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Linda Folley lived a good life - and an impressive one. A master programmer, pilot, scientist and philanthropist... Linda was fiercely brilliant, talented, and loved by everyone she met. Chief among them, her wife Camila Faraday, who met and married Linda in her late 40s. And so, it felt a cosmic injustice when just four years into their marriage, Linda was diagnosed with early-onset Alzheimer’s disease.

Alzheimer’s is an insidious neurodegenerative disease, progressively attacking the brain until ultimately the body gives out, and dies. Nearly 50 million people worldwide suffer from the disease. Only 5%  diagnosed are younger than 65. Linda was 52.

Before she’d even received her formal Alzheimer’s diagnosis, Linda could no longer drive, let alone fly. She was prone to getting lost, even in the most familiar places. On bad days, she lived in a thick fog of confusion. On good days, she was her full, vibrant, funny charismatic self.

Linda's family prepared for her long-term care. But as months rolled on and the disease progressed, she felt a burden to her friends and family. Linda resisted her sentence: to forget the faces of loved ones, living trapped in the prison of a healthy body with a dying mind. Two years after her diagnosis, Linda expressed her wish to die with dignity, on her own terms.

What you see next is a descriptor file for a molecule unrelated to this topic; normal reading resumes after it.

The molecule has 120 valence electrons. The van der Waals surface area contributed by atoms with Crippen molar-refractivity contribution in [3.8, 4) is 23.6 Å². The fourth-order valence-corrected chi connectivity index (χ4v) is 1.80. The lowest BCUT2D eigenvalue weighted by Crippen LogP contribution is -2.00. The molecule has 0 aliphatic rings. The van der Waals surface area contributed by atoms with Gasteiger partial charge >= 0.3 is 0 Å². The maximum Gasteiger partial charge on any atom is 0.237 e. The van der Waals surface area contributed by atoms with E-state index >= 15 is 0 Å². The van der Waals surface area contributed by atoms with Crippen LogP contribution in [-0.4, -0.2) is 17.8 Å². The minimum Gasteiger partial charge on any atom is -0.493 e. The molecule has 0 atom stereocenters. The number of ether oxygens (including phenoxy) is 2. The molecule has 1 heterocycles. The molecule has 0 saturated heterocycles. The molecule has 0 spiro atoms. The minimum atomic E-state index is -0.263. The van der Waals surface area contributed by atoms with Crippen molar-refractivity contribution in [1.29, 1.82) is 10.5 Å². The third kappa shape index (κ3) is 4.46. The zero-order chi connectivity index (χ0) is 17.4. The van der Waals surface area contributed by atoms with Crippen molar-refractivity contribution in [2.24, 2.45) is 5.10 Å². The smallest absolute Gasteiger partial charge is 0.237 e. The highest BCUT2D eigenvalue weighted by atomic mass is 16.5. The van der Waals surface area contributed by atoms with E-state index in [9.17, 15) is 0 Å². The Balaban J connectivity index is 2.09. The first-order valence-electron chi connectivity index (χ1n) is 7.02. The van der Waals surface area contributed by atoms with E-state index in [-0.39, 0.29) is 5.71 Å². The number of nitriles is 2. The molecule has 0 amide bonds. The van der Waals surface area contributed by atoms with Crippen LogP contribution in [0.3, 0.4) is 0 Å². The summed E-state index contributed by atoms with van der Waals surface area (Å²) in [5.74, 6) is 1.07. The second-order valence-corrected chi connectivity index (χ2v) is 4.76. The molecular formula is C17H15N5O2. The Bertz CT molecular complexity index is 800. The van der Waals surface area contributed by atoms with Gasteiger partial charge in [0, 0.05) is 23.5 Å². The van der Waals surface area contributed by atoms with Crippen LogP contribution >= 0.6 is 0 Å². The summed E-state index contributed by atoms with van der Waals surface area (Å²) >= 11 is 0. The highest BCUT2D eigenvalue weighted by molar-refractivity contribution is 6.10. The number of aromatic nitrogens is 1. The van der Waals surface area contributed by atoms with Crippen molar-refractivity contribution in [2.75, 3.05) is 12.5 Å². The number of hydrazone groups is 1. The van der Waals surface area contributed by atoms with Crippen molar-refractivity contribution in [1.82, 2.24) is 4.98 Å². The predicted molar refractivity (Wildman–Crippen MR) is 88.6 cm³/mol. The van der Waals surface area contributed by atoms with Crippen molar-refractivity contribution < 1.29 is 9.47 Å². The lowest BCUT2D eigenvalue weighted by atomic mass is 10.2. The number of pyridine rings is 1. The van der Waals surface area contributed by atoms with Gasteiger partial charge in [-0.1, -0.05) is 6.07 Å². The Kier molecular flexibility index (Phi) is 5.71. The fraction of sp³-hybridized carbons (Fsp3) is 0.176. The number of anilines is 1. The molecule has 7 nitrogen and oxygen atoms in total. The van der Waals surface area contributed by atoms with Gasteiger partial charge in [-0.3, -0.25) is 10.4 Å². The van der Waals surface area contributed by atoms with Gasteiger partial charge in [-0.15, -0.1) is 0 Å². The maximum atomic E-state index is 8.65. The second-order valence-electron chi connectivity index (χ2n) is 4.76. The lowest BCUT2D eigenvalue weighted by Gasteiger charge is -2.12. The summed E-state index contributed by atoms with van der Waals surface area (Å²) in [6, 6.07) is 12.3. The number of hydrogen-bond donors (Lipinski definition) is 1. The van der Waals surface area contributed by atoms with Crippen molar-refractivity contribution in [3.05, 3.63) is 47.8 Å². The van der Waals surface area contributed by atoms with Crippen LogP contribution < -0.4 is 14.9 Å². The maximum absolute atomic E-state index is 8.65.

Together, Linda and her family would brave the legal roadblocks facing all Alzheimer’s and dementia patients wishing to take matters into their own hands. And would Linda have the faculties to carry out her radical wish?


Shot over the course of four years, Radical Acts of Love chronicles Linda’s remarkable journey into the dark – a tribute to Linda and her intrepid, loyal community – while offering a challenging albeit essential examination of Alzheimer’s disease.

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